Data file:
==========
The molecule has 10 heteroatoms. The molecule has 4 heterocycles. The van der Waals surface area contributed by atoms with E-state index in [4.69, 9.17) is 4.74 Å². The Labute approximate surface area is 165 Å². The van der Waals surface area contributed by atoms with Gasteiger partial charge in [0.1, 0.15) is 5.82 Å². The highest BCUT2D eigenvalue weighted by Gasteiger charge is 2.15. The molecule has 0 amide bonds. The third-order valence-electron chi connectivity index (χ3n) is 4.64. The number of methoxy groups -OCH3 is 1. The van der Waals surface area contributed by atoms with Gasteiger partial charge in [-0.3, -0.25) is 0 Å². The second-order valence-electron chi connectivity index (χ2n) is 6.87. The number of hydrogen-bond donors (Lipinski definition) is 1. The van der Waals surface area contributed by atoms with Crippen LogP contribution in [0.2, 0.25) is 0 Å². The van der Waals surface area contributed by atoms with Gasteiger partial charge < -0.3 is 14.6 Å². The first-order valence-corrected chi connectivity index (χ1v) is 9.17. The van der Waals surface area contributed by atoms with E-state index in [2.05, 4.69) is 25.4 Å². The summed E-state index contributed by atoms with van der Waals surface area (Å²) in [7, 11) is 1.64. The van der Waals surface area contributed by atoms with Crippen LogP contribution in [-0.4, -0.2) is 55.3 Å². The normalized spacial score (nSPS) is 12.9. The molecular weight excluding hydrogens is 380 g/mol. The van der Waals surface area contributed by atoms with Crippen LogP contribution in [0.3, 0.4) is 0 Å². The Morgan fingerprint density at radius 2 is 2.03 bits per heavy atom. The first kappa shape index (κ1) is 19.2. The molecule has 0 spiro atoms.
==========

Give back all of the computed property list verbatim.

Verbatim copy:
The molecule has 10 heteroatoms. The molecule has 4 heterocycles. The van der Waals surface area contributed by atoms with E-state index in [4.69, 9.17) is 4.74 Å². The Labute approximate surface area is 165 Å². The van der Waals surface area contributed by atoms with Gasteiger partial charge in [0.1, 0.15) is 5.82 Å². The highest BCUT2D eigenvalue weighted by Gasteiger charge is 2.15. The molecule has 0 amide bonds. The third-order valence-electron chi connectivity index (χ3n) is 4.64. The number of methoxy groups -OCH3 is 1. The van der Waals surface area contributed by atoms with Gasteiger partial charge in [-0.3, -0.25) is 0 Å². The second-order valence-electron chi connectivity index (χ2n) is 6.87. The number of hydrogen-bond donors (Lipinski definition) is 1. The van der Waals surface area contributed by atoms with Crippen LogP contribution in [0.2, 0.25) is 0 Å². The van der Waals surface area contributed by atoms with Gasteiger partial charge < -0.3 is 14.6 Å². The first-order valence-corrected chi connectivity index (χ1v) is 9.17. The van der Waals surface area contributed by atoms with E-state index in [2.05, 4.69) is 25.4 Å². The summed E-state index contributed by atoms with van der Waals surface area (Å²) in [7, 11) is 1.64. The van der Waals surface area contributed by atoms with Crippen LogP contribution in [-0.4, -0.2) is 55.3 Å². The normalized spacial score (nSPS) is 12.9. The molecular weight excluding hydrogens is 380 g/mol. The van der Waals surface area contributed by atoms with Crippen LogP contribution in [0.3, 0.4) is 0 Å². The Morgan fingerprint density at radius 2 is 2.03 bits per heavy atom. The first kappa shape index (κ1) is 19.2. The molecule has 0 spiro atoms.